At the Barre: 5 Tips for Managing Recital Season

Whether you’re a teacher, dancer, or parent, recital season is crazy busy! Not only is the studio busy, but recital typically coincides with the end of the school year and thus, CRAZY TOWN TIME. In an effort to stay present, I’m compiling a list of helpful tips to not only get through the season, but to enjoy it!

  1. Remember every dancer is at a different phase in their “career.” For some, it may be their very first recital, for others, they may be dancing in what feels like a hundred pieces. For some, it is their senior recital and it’s an emotional closing of a chapter. Some may be conquering nerves because it’s their first time dancing on stage in pointe shoes or for some the first time having to manage multiple costume changes. Some may have never been onstage before at all! It is important to remember that with these incredible accomplishments and events, lots of emotions can be swirling around–nerves, anxiety, adrenaline, excitement, doubt, pride. It is important to be aware that everyone around you, including parents (first time having to do a kids’ performance bun, or sit through hours of dances, OR OMG MAKEUP!), are on a journey of their own. Be kind, be aware, be supportive, be empathetic, and encourage yourself and others to be the best version of yourselves (even in the chaos!) you all can be!
  2. Be prepared. Whether it’s an in-studio run of the show, or after each class three weeks before the show, make a list, of each piece, with what you need. Shoes, hair changes, hairpieces, what kind of tights, costume, skirt, liners, hair pins…. write it ALL down! Leave nothing you think you may need off the list! Then physically check everything! Teachers AND parents don’t love being told the day before that you don’t have something. After all, it is a team effort and parents/grandparents/friends are just as involved in helping you get to the stage! If you need new tights without holes, speak up beforehand! Plus it causes you added stress when you don’t have something and it’s more important that you be in a head space that’s ready to enjoy the process!
  3. READ EVERYTHING. Often times, studio directors and owners are giving out A LOT of information around recital time to help make sure everyone is prepared and organized and show up everywhere at the right time. Check lobby bulletin boards, social media pages, emails, ANY form of communication as there are a lot of people involved in these productions and we hate it when people feel out of the loop!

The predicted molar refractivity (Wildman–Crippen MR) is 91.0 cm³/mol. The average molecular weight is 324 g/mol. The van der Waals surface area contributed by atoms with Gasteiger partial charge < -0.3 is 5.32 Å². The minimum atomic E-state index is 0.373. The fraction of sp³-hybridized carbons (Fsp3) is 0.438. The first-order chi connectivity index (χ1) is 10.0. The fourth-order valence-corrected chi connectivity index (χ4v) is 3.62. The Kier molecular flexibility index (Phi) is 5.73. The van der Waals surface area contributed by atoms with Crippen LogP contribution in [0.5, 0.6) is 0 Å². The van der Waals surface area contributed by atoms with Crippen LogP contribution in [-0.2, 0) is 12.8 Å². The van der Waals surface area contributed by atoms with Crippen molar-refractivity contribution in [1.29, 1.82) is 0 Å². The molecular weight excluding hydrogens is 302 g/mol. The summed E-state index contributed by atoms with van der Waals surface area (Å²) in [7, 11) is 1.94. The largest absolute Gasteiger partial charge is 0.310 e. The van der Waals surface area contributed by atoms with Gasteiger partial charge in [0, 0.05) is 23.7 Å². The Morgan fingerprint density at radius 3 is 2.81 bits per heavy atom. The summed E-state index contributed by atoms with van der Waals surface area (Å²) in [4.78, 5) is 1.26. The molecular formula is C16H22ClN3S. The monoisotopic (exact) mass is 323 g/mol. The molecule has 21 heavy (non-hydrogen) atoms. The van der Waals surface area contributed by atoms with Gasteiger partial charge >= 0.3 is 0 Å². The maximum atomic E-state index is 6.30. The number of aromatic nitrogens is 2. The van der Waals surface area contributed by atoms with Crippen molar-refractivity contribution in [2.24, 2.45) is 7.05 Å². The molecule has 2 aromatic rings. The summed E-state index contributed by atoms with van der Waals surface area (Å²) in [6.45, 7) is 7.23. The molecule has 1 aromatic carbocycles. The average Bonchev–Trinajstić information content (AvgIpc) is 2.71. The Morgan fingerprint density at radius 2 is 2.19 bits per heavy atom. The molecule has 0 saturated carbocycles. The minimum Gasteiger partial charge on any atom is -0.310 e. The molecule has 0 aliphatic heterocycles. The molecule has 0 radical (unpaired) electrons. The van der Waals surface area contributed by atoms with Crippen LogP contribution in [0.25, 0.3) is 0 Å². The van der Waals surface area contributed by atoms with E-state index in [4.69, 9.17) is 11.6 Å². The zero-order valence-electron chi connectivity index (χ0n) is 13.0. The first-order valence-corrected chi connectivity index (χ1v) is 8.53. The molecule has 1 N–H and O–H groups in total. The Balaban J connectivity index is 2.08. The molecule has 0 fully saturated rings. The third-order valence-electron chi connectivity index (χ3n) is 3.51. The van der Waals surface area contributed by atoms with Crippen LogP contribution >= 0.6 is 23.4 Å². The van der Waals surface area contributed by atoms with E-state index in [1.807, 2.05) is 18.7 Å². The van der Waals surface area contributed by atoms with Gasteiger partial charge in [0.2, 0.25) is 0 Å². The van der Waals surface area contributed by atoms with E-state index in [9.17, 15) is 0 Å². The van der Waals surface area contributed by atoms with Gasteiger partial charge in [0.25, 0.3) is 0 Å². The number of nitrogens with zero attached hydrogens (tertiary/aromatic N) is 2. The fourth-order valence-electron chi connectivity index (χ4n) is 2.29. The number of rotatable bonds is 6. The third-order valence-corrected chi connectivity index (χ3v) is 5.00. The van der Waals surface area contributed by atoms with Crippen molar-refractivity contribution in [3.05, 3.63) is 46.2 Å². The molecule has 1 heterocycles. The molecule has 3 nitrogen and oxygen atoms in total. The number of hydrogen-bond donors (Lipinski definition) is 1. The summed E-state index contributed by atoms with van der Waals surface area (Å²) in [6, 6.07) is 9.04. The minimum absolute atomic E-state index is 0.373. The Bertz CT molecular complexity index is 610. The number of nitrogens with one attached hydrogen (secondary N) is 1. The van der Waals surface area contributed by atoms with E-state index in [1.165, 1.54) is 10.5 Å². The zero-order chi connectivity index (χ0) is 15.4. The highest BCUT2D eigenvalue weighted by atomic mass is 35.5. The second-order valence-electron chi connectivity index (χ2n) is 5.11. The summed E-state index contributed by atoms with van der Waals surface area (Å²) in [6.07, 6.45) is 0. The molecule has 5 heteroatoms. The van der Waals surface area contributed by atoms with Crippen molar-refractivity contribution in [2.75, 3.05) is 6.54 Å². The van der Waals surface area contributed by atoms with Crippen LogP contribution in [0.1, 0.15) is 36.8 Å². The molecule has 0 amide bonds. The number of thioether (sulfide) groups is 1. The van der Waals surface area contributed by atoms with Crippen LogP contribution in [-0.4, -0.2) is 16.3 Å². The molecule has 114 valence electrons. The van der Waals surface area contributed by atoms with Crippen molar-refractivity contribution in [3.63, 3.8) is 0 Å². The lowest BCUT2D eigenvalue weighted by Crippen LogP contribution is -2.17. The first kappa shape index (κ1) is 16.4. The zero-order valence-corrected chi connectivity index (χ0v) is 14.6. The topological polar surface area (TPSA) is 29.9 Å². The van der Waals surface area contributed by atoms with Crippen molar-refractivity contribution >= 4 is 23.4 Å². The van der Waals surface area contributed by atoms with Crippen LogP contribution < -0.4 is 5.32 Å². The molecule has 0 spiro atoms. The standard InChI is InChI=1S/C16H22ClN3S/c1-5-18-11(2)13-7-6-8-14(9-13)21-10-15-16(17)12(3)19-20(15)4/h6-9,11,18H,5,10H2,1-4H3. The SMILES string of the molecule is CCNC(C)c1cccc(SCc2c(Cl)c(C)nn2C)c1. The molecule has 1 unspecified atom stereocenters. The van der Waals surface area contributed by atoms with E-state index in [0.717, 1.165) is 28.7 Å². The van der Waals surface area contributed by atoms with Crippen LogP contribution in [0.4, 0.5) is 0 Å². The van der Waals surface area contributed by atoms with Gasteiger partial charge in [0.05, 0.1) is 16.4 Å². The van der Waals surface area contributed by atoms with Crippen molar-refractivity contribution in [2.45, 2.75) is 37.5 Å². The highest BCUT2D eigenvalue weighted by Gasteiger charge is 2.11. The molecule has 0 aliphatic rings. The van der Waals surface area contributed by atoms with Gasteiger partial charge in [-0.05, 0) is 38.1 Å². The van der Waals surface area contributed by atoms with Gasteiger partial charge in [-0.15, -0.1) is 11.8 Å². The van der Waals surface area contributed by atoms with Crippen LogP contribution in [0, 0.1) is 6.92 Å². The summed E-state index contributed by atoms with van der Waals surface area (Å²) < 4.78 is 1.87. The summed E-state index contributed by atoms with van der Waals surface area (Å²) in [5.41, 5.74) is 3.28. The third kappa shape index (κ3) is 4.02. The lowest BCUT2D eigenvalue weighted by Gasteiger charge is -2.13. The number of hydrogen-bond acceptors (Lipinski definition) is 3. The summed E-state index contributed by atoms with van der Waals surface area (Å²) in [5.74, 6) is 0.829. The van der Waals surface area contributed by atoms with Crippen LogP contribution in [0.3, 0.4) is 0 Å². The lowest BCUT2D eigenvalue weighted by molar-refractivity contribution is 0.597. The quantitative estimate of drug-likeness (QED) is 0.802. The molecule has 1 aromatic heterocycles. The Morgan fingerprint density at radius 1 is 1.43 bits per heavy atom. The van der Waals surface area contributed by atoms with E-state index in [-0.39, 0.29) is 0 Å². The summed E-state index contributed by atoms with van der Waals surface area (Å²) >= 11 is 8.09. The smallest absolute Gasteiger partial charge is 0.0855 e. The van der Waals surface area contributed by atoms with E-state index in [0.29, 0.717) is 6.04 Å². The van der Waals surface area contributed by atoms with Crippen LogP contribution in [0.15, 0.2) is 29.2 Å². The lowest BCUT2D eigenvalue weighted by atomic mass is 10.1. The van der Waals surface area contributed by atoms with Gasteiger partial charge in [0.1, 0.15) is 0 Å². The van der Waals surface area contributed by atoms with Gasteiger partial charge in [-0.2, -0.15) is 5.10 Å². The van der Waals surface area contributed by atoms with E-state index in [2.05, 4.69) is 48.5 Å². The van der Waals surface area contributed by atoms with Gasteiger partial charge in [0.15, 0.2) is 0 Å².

4. Be nice to your teachers and studio directors! I realize that it’s easy for a dance teacher/director herself to be typing this, but, I see how hard my momirector (that’s mom and director combined) and fellow instructors work, and most people don’t realize or see the hours we put in outside of the studio. At this point in the year especially, our jobs are, but not limited to small business owner, lighting director, sound producer, music editor, marketing director, costumer, choreographer, website developer, social media guru, ticketing specialist, psychologist, instructor, event planner, producer, set designer, lesson planner, volunteer coordinator, and liason for both technical and artistic staffs. Know that even though they are probably running around looking Black Friday shopper crazy, they love you, are excited for you, and can’t wait to see you shine onstage. And parents, they can’t wait for you to see your child step onstage and dance their hearts out! It’s SO special after knowing how much they’ve worked to see them step out and take the stage!
  5. Treat every rehearsal and performance like it’s your first and your last. This art form is a gift. To move your body and share time both in the studio and onstage with yourself and with a community that loves and supports you is a very special thing. Every time you do a piece, even if it’s the sixth time after your teacher said “this is the last time,” remember, you get to move your body. You get to learn how it works. How it responds and grows from your daily hard work and how it responds to music. How you as a class learned together and have seen each other progress. How as dancers you celebrate each others’ strengths AND weaknesses, because working through your weaknesses is what shows true strength and it’s what makes us better. May you remember where you started each year from and take stock of where you end at, and may you continue to see and believe and know that every year you will only continue to be a better version of yourself. And as a teacher, I speak for myself in saying, thank you for letting us be a part of that, because that that is what humbles us every day.

….So whaddya say? Recital season? You ready for us?!

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